On the occasion of the 140th anniversary of the composer’s death, crowds gathered at the Leipziger Gewandhaus to witness a world-class performance of one of Rossini’s two large-scale, major choral works: the Petite Messe Solennelle. Riccardo Chailly – whose ‘genius for the Rossini style has ripened with the years’ (Gramophone) – leads a spectacular ensemble of four internationally renowned singers, the combined forces of the Choir of the Leipzig Opera and the Gewandhaus Choir, and the Gewandhausorchester; their harmonious, ethereal rendition receives a heartfelt ovation that affirms the beguiling effect of the last of Rossini’s ‘sins of old age’.
Gioacchino Rossini's Petite Messe Solennelle was written in 1863, "the last", the composer called it, of my “péchés de vieillesse" (sins of old age). For its first performance (1864) Rossini arranged the work with only two pianos and harmonium. Partly for fear that it would be done anyway after his death, Rossini discreetly orchestrated the Petite Messe Solennelle during 1866-67, without losing its candor and subtlety. The resulting version had its first public performance on 28 February 1869, three months after the composer's death.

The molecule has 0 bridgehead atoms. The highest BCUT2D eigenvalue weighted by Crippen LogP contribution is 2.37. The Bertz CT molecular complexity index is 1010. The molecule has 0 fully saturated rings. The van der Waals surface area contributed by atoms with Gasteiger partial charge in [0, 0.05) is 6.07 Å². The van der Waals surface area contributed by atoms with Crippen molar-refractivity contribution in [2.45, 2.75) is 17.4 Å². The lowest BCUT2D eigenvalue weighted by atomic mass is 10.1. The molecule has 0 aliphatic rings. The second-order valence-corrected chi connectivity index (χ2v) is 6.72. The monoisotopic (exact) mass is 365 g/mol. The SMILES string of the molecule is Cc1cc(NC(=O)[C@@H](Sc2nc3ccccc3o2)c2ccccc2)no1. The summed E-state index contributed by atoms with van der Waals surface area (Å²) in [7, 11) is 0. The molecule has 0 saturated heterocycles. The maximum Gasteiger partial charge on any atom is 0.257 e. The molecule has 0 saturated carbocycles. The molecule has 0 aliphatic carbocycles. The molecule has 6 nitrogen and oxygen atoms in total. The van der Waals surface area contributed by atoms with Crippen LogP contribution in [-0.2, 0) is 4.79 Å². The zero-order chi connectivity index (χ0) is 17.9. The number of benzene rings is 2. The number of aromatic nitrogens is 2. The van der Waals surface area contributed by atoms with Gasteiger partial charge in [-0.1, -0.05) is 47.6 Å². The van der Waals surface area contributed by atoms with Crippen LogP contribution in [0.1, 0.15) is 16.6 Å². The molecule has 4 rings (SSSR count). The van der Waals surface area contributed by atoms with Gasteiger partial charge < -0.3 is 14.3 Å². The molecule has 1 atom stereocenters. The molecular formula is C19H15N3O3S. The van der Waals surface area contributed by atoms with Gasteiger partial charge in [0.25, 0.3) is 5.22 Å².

"Mr Chailly's genius for the Rossini style has ripened with the years. His performance has daring and velocity." Gramophone
Picture format DVD: NTSC 16:9
Sounds formats DVD: PCM Stereo, DD 5.0, DTS 5.0
Region code: 0
Booklet notes: English, German, French
Subtitles: Latin, English, Deutsch, French, Español
Running time: 85 mins
“A fine quartet of soloists has been engaged, with two sonorous choirs, a top-line orchestra and a conductor who is at home in Rossini, all captured in very good sound and with visual clarity...Palazzi produces a steady stream of rounded tone, warmly resonant...The jaunty tenor aria 'Domine Deus' is free from strain in Stefano Secco's vocalism...[Pendatchanska] sports a dark-hued soprano...[Custer] is firm of tone throughout her compass.”
“The combined choirs of the Gewandhaus and the Leipzig Opera sing like chamber musicians in a stylish, spruce and beautifully scaled performance...Chailly has two dark-toned soloists on the distaff side, nicely matched with a mobile bass and a quick-eyed tenor...Rossini's orchestration, itself not without interest as a period phenomenon, is realised with tact and imagination by Chailly and his Gewandhaus players”
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